Paperback, 94 pages, Chapter Two, Fountain House, 3 Conduit Mews, London, SE18 7AP, United Kingdom ISBN 978-1-85307-257-4.
Programmes or articles about money are usually deadly boring. Who can listen to ‘Moneybox Live’, or read the financial pages of their newspaper without their pulse slowing to 40 b.p.m. and fear of slipping in and out of consciousness?
It is refreshing, then, to come across this slim volume which manages to deal readably with an important subject from a biblical standpoint. The author avoids making money itself a thing of importance, emphasizing, rather, that it is our attitude to it that God is interested in. The reader finishes the book with a clear understanding that financial success from a spiritual point of view is not simply a matter of how much money we accumulate, but how we handle it in the Lord’s service, whether we have much or little.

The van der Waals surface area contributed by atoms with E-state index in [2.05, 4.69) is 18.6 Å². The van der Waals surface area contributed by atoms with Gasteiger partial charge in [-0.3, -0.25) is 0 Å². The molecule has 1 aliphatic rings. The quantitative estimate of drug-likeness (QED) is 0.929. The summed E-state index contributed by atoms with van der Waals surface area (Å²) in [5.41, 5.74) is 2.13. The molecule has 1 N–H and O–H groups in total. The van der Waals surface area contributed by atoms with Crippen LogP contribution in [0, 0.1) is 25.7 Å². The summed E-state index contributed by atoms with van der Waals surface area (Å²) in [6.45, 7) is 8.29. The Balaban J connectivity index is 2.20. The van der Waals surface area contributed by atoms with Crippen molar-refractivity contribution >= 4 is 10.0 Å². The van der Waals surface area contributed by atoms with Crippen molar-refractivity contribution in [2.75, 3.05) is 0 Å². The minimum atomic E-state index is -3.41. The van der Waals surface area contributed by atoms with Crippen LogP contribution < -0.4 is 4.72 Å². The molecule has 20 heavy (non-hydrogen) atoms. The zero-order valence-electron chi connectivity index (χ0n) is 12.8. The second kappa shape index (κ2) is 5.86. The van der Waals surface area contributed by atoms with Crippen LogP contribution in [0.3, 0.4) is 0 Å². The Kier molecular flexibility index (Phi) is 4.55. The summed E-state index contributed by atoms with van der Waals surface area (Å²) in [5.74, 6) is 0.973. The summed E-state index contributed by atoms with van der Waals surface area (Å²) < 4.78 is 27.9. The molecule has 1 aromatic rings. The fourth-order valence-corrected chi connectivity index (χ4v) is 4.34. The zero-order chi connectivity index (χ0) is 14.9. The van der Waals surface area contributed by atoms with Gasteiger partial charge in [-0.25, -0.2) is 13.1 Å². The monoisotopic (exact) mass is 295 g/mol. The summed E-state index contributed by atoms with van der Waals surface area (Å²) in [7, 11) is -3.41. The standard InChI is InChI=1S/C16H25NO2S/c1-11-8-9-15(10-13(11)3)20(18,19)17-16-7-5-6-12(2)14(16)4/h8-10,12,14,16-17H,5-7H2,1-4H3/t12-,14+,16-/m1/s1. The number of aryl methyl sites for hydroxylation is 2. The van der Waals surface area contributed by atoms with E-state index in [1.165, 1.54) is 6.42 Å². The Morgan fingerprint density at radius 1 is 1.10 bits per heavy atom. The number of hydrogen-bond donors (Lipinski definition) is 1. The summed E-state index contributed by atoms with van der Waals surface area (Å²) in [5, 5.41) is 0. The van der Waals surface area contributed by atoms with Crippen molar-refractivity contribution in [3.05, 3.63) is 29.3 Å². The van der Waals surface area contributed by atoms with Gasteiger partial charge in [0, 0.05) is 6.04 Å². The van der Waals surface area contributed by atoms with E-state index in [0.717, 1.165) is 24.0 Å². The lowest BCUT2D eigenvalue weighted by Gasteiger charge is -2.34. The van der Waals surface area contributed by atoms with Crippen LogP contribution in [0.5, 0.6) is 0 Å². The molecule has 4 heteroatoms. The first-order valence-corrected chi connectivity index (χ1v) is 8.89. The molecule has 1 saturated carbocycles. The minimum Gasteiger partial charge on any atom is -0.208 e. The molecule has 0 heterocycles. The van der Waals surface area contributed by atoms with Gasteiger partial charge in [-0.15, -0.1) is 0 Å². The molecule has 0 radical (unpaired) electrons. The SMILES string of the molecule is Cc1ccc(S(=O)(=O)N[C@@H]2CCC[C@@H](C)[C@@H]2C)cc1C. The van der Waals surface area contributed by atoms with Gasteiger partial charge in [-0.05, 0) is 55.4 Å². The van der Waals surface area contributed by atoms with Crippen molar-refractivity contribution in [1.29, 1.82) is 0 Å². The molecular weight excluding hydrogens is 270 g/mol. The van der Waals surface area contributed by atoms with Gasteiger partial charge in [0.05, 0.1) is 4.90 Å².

A popular secular lyricist misquoted the scripture as, ‘Money, so they say, is the root of all evil today’, but our author sets the record straight, ‘money itself is neutral, but our relationship with it strongly influences our lives’ and the book is at pains to bring out what the Bible has to say about how to conduct that relationship.
The most technical passage is in the section headed ‘Money and possessions during different times in history’ where the Christian’s relationship with money and this world’s goods is carefully distinguished from that of the faithful in Israel before the Lord Jesus came. This exposes the error of the ‘Prosperity Gospel’ where people are promised earthly riches if they become Christians; even this section is clear and easy to read.
‘Practical instructions for handling money’, deals with the matters of debt, savings, giving, budgeting, employment and ethics. Without sounding horribly like ‘Moneybox Live’, the book provides not too heavy, financially well-informed common sense, based on relevant Bible verses.
The third section notes the fact that many of the Lord’s parables use a financial framework to make their point. However, rather than following the main point of the parable the author looks at the way that the principles he has already brought out are illustrated in the Lord’s teaching. This is fresh and effective, as is the book as a whole.
[Thanks to John Stewart, Killamarsh, Derbyshire, England for this review].